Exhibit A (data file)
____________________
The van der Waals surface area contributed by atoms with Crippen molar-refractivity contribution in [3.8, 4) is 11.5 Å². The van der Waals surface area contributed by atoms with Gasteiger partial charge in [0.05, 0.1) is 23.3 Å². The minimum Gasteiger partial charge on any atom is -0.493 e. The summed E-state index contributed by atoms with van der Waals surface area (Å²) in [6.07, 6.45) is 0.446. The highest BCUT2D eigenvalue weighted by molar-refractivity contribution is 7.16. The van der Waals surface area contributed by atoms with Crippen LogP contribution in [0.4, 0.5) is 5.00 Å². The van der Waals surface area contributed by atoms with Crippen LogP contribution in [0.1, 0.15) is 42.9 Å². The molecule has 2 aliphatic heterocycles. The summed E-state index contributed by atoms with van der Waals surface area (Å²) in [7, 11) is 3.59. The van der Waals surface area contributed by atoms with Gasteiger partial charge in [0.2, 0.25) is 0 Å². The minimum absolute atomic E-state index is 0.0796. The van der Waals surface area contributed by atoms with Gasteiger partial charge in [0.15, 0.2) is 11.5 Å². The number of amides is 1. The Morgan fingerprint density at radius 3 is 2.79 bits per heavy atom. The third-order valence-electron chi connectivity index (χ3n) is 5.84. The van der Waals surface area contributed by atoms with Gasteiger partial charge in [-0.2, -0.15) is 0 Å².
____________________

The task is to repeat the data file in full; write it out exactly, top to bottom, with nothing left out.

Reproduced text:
The van der Waals surface area contributed by atoms with Crippen molar-refractivity contribution in [3.8, 4) is 11.5 Å². The van der Waals surface area contributed by atoms with Gasteiger partial charge in [0.05, 0.1) is 23.3 Å². The minimum Gasteiger partial charge on any atom is -0.493 e. The summed E-state index contributed by atoms with van der Waals surface area (Å²) in [6.07, 6.45) is 0.446. The highest BCUT2D eigenvalue weighted by molar-refractivity contribution is 7.16. The van der Waals surface area contributed by atoms with Crippen LogP contribution in [0.4, 0.5) is 5.00 Å². The van der Waals surface area contributed by atoms with Crippen LogP contribution in [0.1, 0.15) is 42.9 Å². The molecule has 2 aliphatic heterocycles. The summed E-state index contributed by atoms with van der Waals surface area (Å²) in [7, 11) is 3.59. The van der Waals surface area contributed by atoms with Gasteiger partial charge in [0.2, 0.25) is 0 Å². The minimum absolute atomic E-state index is 0.0796. The van der Waals surface area contributed by atoms with Gasteiger partial charge in [0.15, 0.2) is 11.5 Å². The number of amides is 1. The Morgan fingerprint density at radius 3 is 2.79 bits per heavy atom. The third-order valence-electron chi connectivity index (χ3n) is 5.84. The van der Waals surface area contributed by atoms with Gasteiger partial charge in [-0.2, -0.15) is 0 Å².